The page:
INCONSISTENCY in principle, practice, or legislation can be mystifying. Without consistency, uncertainty prevails. Without consistency, especially in how laws are framed and implemented, something entirely unacceptable in one situation is tolerable in another even if the same principles are in play.
That quandary, in this instance hardly a matter of life or death admittedly, is brought centre stage by Government proposals to outlaw ticket-touting. On one level — especially for someone trying to get to see a favourite performer — this seems an entirely rational, laudable intervention. It seems a rare blow for consumer protection we can all cheer.
However, it raises one of those questions Sherlock Holmes put in the three-pipe category. In what other instance is a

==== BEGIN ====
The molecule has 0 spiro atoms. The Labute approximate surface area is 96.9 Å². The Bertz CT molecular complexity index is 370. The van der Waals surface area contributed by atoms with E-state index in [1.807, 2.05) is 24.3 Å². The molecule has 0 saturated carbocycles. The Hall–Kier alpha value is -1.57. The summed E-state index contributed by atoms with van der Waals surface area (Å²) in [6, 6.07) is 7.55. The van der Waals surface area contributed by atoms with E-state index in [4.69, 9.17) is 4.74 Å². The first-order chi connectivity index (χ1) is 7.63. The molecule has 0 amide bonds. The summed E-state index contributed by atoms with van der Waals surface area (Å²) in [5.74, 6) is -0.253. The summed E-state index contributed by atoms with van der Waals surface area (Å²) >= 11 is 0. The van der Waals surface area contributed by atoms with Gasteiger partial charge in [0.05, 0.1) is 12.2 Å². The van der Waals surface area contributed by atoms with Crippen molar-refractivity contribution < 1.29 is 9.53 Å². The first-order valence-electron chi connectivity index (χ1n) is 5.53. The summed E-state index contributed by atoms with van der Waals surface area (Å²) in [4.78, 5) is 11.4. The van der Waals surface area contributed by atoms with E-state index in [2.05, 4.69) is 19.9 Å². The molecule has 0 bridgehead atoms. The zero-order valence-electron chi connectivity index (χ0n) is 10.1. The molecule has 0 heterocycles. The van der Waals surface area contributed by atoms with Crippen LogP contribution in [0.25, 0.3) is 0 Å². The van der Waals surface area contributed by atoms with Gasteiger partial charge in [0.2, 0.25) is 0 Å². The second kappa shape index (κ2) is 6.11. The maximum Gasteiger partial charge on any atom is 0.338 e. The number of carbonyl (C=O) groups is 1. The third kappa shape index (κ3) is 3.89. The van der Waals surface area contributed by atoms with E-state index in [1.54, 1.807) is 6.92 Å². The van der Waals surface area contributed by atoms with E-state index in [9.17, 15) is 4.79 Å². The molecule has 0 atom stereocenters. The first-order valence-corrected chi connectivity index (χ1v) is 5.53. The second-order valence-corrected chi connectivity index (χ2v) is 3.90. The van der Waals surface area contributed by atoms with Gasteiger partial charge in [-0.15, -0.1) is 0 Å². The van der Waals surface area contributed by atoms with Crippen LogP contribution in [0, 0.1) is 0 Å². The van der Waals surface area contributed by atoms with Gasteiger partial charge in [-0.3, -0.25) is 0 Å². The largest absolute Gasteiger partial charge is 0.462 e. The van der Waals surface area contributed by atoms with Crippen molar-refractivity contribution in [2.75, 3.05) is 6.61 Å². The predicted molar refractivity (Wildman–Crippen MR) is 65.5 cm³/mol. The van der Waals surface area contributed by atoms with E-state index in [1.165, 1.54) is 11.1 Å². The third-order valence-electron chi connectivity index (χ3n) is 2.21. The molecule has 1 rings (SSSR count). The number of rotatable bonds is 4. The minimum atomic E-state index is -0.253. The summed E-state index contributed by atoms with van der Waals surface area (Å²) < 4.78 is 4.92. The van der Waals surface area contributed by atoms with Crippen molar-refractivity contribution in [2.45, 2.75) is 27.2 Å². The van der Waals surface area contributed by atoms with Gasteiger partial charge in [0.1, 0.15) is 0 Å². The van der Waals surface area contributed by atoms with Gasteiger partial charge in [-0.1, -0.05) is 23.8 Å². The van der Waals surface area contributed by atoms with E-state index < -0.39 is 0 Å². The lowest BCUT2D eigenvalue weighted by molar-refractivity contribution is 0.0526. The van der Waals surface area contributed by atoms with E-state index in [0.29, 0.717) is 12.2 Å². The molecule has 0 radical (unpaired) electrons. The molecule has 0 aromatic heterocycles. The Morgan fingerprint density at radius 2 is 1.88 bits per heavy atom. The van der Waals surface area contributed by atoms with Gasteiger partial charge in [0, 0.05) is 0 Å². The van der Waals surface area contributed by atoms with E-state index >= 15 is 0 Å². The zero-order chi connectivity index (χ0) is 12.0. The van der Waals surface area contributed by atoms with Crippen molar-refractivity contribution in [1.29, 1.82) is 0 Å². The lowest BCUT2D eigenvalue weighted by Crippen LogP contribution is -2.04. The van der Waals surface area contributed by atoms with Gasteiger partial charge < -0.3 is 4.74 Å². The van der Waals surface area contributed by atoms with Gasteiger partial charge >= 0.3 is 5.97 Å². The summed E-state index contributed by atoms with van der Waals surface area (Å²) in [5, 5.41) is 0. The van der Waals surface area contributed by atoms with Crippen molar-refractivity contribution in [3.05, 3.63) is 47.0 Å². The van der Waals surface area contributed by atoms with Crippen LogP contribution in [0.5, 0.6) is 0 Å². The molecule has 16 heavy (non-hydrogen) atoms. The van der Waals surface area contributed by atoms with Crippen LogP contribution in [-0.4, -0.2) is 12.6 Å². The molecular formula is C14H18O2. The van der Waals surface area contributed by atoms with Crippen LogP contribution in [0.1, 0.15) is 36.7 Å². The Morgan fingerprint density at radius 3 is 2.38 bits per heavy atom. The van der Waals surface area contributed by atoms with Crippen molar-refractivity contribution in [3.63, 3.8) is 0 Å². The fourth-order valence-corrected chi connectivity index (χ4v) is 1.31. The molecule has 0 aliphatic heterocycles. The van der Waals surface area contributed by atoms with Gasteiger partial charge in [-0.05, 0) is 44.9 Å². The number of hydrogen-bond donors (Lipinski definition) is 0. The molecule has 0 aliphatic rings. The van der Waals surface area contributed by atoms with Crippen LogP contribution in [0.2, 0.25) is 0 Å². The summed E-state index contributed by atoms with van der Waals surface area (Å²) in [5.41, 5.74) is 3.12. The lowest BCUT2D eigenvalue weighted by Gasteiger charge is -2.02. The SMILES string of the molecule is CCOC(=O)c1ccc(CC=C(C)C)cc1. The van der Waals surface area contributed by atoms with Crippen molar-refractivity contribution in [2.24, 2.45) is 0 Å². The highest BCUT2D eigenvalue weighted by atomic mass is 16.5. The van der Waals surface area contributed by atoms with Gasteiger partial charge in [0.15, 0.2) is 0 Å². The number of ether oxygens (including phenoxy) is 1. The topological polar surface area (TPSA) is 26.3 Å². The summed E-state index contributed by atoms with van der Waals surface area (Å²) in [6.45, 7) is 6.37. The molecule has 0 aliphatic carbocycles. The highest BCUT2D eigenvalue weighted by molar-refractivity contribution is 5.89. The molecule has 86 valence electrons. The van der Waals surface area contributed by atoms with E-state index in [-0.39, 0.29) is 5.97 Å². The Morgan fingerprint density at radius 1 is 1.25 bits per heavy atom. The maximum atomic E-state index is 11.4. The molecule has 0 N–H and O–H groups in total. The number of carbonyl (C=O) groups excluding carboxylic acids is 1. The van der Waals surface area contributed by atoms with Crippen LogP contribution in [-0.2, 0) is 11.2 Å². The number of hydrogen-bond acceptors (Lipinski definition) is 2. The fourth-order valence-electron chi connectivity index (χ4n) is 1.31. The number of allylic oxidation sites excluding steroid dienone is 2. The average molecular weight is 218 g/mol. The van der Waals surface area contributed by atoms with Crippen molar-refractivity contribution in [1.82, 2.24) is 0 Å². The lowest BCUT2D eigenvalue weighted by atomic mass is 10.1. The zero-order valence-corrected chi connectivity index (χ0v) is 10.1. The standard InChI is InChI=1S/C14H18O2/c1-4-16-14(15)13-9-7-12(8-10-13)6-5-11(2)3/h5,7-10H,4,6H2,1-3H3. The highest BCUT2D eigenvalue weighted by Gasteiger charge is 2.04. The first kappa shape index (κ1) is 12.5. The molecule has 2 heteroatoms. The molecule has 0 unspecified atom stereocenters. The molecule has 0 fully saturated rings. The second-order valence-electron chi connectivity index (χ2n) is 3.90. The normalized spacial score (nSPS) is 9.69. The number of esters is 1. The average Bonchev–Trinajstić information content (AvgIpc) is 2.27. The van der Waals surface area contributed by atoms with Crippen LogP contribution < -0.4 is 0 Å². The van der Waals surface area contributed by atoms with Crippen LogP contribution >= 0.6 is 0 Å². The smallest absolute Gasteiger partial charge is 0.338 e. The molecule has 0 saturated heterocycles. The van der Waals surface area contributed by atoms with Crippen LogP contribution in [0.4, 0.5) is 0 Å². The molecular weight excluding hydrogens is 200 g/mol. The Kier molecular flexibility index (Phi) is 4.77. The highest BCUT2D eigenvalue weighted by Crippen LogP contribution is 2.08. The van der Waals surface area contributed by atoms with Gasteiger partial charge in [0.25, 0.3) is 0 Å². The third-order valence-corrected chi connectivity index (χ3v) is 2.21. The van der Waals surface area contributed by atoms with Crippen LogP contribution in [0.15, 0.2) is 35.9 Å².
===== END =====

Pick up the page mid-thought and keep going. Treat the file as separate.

person who buys something precluded from reselling it at a profit? Is this not the foundation dynamic of all we do? It makes no sense that a person can buy a house and flip it for a quick profit but not do that with, say, a U2 ticket. This seems to epitomise empty-gesture politics but if this restraining principle was applied to, say, rents or development land...